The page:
It is an audience she believes many of her colleagues alienate. “I don’t think the ‘Rumpole of the Bailey’ [a patrician fictional barrister] style works any more: jurors can’t relate to it. I want to come across as down to earth, and how I speak is crucial.”
MediaCom UK chairwoman Karen Blackett, who comes from “a Barbadian family in Reading”, knows that “how I talk is very different to the industry norm”. Like Ms Bahra, Ms Blackett sees this as a strength. She says her voice is what makes her seem “accessible” and “real” to the people she works with, rather than “untouchable” and “inauthentic”.
Research like Prof Klofstad’s backs up this approach. Although we may be biased towards lower voices, affecting one does not do the speaker any favours. “It is not a big leap from ‘you don’t sound genuine’ to ‘I don’t trust you’,” says Prof Klofstad. “Diverging from your normal voice can easily be perceived as odd and untrustworthy.”
What is perhaps more important is that the diversification of business leadership has shifted our idea of what a leader’s voice should sound like.
Nowhere are women’s voices more scrutinised than they are in audio, particularly in the fast-expanding podcast world. Podcast veteran Helen Zaltzman, host of The Allusionist, a show about language, recalls some of the feedback from listeners on her female guests’ voices, including: “Who are these Kardashians?” Beaten only by: “If she spoke any higher, only dogs could hear.”
The latter comment refers to vocal fry, a creaky voice quality often criticised in young North American women, and which Prof Klofstad’s research suggests could even disadvantage them at work. Sarah Greer, who has also researched the phenomenon, says that vocal fry is a form of voice lowering, and used by men and women to project masculinity and “coolness”. While it has the intended effect for men, it backfires on women.
Ms Zaltzman says she “quite likes the sound of vocal fry: it’s as if someone has just woken up.” Nevertheless, she recognises that some women are in an impossible position. Their voices invite criticism simply by being female. “Pretty much every female podcaster gets s**t all the time,” she says.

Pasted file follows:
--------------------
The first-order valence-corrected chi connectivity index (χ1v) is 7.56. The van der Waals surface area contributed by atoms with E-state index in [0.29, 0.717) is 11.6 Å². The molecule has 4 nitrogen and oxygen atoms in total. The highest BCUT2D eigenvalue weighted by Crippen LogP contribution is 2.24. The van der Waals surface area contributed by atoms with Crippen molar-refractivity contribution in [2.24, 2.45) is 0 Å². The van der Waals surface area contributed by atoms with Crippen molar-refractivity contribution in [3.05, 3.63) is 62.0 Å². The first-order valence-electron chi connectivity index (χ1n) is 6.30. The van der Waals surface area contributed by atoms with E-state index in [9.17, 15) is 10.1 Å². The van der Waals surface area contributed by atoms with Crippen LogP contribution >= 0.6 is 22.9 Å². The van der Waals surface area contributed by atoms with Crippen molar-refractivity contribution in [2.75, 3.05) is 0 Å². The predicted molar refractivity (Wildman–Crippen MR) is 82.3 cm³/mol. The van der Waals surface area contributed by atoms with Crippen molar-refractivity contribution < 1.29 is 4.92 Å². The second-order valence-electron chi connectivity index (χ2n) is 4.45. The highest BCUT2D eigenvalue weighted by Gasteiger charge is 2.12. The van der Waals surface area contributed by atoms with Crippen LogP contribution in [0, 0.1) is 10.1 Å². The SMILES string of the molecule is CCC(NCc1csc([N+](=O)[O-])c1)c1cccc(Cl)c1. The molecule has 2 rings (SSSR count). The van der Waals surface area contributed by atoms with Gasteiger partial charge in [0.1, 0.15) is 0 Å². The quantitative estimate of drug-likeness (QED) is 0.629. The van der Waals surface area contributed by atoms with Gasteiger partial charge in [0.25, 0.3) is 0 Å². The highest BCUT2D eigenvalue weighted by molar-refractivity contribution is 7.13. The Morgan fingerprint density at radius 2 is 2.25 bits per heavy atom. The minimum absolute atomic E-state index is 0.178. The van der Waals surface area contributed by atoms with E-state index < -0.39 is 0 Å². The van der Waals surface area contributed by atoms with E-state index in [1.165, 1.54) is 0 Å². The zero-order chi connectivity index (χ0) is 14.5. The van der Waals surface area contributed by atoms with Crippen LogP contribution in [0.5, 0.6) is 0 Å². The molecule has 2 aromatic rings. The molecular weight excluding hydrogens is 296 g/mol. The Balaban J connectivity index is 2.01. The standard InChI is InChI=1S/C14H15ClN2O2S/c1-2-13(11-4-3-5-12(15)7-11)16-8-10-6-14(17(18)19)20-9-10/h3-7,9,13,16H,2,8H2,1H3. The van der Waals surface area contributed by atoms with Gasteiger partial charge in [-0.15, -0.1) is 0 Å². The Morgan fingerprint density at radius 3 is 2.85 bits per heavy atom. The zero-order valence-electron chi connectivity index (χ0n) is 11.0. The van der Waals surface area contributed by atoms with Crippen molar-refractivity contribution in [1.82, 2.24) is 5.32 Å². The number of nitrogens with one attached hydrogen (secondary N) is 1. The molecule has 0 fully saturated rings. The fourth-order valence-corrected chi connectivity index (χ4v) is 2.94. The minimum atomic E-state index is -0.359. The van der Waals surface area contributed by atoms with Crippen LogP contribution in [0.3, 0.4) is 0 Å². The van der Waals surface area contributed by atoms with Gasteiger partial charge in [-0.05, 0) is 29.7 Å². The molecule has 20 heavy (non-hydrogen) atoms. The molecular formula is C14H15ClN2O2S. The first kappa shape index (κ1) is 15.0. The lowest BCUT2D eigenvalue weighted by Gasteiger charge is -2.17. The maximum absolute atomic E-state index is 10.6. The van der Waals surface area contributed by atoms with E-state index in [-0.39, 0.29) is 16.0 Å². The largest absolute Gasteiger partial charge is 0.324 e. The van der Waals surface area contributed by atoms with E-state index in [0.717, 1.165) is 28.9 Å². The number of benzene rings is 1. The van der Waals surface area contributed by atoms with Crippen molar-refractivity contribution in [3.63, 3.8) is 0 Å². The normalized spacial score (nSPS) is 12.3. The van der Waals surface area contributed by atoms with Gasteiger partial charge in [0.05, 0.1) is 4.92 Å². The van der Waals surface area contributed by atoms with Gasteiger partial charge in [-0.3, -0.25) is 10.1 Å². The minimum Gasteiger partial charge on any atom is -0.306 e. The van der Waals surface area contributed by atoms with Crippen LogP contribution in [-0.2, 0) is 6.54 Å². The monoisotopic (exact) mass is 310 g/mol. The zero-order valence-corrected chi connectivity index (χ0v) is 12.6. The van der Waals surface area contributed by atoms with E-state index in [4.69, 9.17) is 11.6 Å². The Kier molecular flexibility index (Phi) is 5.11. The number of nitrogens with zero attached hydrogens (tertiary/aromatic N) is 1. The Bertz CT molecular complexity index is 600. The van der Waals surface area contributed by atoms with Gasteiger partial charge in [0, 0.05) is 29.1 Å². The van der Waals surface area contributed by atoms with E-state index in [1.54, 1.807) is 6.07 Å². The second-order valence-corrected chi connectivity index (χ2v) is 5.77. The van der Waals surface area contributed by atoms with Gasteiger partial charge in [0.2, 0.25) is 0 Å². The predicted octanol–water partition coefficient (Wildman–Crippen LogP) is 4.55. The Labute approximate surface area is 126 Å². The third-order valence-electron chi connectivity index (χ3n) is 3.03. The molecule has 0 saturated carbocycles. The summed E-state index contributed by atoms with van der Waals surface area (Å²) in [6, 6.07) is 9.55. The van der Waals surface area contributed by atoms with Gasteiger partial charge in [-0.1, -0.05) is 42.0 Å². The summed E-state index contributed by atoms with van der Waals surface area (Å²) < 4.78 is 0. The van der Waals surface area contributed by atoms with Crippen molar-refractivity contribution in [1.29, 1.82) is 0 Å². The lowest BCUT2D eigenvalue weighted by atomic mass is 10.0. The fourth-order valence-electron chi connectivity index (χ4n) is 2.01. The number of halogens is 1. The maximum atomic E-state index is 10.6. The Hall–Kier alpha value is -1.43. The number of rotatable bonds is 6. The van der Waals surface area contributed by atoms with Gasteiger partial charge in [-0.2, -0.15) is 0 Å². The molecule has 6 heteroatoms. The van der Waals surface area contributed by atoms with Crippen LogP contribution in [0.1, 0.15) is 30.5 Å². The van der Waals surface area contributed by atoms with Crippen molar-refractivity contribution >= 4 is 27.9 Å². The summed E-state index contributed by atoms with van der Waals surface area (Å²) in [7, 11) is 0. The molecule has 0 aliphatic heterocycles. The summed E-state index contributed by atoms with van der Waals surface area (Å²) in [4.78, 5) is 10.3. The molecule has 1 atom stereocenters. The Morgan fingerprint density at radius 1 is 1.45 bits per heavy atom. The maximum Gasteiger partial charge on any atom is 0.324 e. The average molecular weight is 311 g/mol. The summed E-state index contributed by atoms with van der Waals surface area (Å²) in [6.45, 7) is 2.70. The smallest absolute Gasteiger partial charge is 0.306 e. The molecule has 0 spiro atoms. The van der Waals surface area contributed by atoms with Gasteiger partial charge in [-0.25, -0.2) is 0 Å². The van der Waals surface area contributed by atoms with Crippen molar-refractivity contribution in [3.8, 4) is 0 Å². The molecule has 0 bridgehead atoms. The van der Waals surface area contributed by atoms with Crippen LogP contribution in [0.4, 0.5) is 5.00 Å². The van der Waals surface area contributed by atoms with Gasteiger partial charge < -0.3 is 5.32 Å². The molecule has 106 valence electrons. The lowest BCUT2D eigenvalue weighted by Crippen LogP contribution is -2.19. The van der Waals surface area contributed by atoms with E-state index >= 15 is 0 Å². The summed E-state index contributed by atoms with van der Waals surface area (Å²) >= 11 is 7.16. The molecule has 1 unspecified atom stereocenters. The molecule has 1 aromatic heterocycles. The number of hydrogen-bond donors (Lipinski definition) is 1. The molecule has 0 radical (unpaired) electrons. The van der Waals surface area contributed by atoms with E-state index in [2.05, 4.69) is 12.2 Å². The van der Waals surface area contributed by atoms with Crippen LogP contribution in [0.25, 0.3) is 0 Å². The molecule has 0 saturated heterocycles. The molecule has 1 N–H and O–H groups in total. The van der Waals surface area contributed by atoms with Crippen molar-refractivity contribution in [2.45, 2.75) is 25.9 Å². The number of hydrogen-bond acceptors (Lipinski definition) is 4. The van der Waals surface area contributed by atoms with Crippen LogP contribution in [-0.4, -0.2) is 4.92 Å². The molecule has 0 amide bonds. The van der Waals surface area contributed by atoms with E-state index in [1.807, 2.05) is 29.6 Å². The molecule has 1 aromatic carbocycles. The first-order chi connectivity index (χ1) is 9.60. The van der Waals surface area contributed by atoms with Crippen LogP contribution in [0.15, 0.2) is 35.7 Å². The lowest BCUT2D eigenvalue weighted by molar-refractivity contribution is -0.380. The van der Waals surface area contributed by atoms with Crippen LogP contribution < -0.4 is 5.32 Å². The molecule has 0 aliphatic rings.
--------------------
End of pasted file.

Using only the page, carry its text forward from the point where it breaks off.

She is confident, though, that the women’s voices that podcasting helps to amplify will eventually silence the critics and trolls.
“I don’t think they realise that in 30 years’ time, that’s how power will sound,” she says. “And I’m here for it!”
How to get the most out of your voice
Open wide: A lot of problems with the voice come from constricting your throat or closing your jaw. Stack two fingers, place them between your teeth and count to ten. Remove your fingers and count to ten again. With your mouth more open, your voice should sound more energised.
Relax: Yawning can release upper body tension and so allow the larynx to find its neutral position and a comfortable pitch for your voice.
Project: Speak louder than you think you need. Pitch your voice to the person furthest from you in the room.
Check your endings: Nerves can make your voice lose volume or variety as you speak. Try to finish sentences with as much vocal energy as you started with, and to end assertively.
Pace yourself: You’ll sound more in control and be less likely to mumble, swallow words or run out of breath.
Pause: Think of pauses as verbal punctuation. One beat is a comma; two, a full stop; three, a paragraph break.
Get to the point: Cut filler words (like, sort of).
Simplify: Think fewer syllables per word, and fewer words per sentence.
Breathe: Remember, breath is fuel for the voice.